Mélenchon: “Raising the Alarm”

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In an interview he gave to the AFP, Jean-Luc Mélenchon, the Front de Gauche’s presidential candidate, reckons he is “much more” of a socialist candidate than François Hollande and is “raising the alarm” to urge the left to reassert its true left-wing identity.

Article source: Julie Ducourau AFP, La Passerelle (03/01/2012)

 

QUESTION: What conclusions do you draw from Nicolas Sarkozy’s presidency?

ANSWER: His victory in 2007 was not only due to the disarray of the left, led by the PS. It was the beginning of a new era. Finally, the French Thatcher was to confront the social state born after the Liberation! And then this man was cut down to size by something he was not expecting: time was called across the world on the free-market economy. Consequently, his New Year speech was just the recitation of a capitalist doctrine that has had its day. And now he even wants to dismantle the social welfare system and replace it with his so-called social VAT. Nicolas Sarkozy is France’s principal demolisher. No genuine change of course can come from him.

Q: What measures would you recommend to deal with the debt crisis?

A: We have to cut the Gordian knot, to put out the fire. As an emergency measure, the ECB should lend money directly to the European states at a 1% rate. And then we have to put an end to the mechanisms of speculation. And we need an immediate upward social and fiscal harmonisation in Europe. Otherwise, where are we heading? Workers are mistreated, the social State is on the decline, and as a result, life expectancy has already shortened in some European countries, including Germany. And all that just to be able to boast at the end of the day: “I’ve kept my triple A rating, I’m a top-quality andouillette ”.*

Q: What are the themes of your campaign?

A: The main idea is to reject austerity policies and the Europe of austerity which is a never ending spiral. The only way out of the recession is to boost economic activity. Firstly, by setting a common progressive goal: environmental planning. Then, with a method: the redistribution of wealth by taxing capital revenues just like workers incomes. We also need to put some just mechanisms in place in business, with, for instance, the institution of a maximum wage. My campaign is part of a project with a long history , that of the citizens’ revolution, under two catchwords: “resist” and “seize power”.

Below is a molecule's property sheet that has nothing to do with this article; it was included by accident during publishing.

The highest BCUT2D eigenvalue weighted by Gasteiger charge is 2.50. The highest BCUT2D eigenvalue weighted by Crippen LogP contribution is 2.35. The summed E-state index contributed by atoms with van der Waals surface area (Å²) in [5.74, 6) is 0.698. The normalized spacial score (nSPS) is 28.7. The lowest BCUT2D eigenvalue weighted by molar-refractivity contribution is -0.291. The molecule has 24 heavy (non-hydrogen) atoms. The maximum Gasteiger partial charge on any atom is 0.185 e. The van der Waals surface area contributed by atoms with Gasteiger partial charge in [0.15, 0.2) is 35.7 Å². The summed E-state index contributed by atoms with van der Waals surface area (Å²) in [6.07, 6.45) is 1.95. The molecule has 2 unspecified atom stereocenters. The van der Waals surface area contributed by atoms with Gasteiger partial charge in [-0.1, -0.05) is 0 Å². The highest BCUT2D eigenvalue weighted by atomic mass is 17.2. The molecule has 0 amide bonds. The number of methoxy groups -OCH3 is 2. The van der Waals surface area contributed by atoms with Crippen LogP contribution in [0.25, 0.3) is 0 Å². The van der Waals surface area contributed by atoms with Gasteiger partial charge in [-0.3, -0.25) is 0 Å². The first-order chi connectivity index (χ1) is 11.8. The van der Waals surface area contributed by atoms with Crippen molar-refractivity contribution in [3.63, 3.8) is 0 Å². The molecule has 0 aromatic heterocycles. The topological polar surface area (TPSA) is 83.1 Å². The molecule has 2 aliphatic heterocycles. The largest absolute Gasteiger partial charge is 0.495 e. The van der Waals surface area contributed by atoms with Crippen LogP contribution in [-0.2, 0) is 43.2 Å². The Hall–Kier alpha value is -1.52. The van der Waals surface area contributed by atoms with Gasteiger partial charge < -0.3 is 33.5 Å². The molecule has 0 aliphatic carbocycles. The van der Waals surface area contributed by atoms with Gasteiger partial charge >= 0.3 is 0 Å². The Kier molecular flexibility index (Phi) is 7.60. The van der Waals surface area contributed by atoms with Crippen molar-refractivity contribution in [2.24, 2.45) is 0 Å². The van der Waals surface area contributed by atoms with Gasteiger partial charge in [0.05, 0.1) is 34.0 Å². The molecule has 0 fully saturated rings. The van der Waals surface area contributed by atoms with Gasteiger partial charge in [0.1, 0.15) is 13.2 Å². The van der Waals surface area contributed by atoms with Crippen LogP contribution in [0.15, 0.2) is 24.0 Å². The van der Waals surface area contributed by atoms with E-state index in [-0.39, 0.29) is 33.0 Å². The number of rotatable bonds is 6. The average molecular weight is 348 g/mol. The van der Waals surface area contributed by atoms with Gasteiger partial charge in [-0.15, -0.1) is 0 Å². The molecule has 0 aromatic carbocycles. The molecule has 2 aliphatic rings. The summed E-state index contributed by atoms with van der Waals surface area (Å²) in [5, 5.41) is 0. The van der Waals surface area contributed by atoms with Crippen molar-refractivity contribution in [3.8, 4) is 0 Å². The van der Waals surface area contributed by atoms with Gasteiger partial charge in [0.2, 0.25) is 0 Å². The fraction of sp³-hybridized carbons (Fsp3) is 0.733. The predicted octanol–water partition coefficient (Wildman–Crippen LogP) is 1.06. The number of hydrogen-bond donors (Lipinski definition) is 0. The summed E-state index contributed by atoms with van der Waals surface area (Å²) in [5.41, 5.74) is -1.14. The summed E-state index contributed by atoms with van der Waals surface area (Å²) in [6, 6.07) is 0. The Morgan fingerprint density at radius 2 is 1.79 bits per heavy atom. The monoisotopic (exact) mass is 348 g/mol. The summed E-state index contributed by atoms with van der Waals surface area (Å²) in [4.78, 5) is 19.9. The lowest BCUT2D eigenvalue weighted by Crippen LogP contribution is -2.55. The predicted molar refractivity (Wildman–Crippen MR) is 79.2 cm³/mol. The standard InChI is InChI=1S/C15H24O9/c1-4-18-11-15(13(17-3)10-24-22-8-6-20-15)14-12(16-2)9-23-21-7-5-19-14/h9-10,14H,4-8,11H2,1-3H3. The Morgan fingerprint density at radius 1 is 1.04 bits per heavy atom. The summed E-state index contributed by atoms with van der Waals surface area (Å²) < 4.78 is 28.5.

Q: Is it credible to propose a minimum wage of 1700 € per month during a recession?

A: A rise in the minimum wage, that’s what the left-wing is all about! How can you live on a thousand euros a month? That is my rallying call: if being left-wing doesn't mean calling for a state pension at age 60, for an increase in low wages, and for more democracy, what exactly does it mean? I am the candidate of the traditional left. I am as much the socialist voters’ candidate as François Hollande, and in some respects, much more than he is. I also want to remind those who claim to be François Mitterrand’s heirs of the fact that, when he was elected in 1981, the minimum wage was significantly raised. A lot of socialist voters tell me “when you’ve got a socialist heart and a socialist head, you feel closer to Mélenchon than Hollande. He wants to give a meaning to economic rigour and I want to give a meaning to the left.”

Q: Does it actually suit you to have him as a rival?

A: The fact that he has turned towards Bayrou and centrist policies weakens the whole left. When the left-wing candidate, who receives 30% of voting intentions in the polls, thinks the country needs austerity measures, just like the right-wing candidate, French politics loses its bearings and our work becomes even harder. The weapon of mass conviction for leaders of the PS is the argument of the “tactical vote”.** But the volatility of this election is unprecedented. Those who reject the whole system have never been so numerous. Whatever the case, we can already say that there is no possible victory for the left without the Front de Gauche.

Q: If the left wins, will the Front de Gauche, starting with the PCF, end up reaching a settlement with the Socialist Party?

A: The parties making up the Front de Gauche will make their decisions and I will speak last. As for me personally, I repeat that I won’t be part of any government except one I run myself. And, be warned, no party alliances of any kind will be able to force the hand of the French people.

Q: How do you intend to fight against Marine Le Pen?

A: The Front de Gauche is the most important force at grass-roots level, with a campaign aimed at involving and educating the working classes. The truth is, most right-wingers in the working class have now become FN voters. In a way, the workers of the UMP have followed their leaders’ ideas. The worst thing for us is having to bang our heads against the wall of unquestioning consent which surrounds Madame Le Pen in the media. She just proclaims herself to be the spokesperson of workers’ concerns. How so? When she is against increasing the minimum wage, retirement at 60, rent freezing, and the creation of a single public financial authority! The Le Pens of this world are still the devils propping up the system.

 

NOTES

* Andouillette is a tripe sausage. Mélenchon’s joke refers to the Association amicale des amateurs d’andouillette authentique (The Authentic Tripe-Sausage Lovers’ Association), the AAAAA. Editor’s note.

** That is: to cast one’s vote for a major candidate who has a chance to qualify for the second round, rather than “wasting” one’s ballot by voting for a minor candidate. Translator’s note.

 

Translation: Clémentine Rayer and Juliette Rosard

Editing: Sam Trainor

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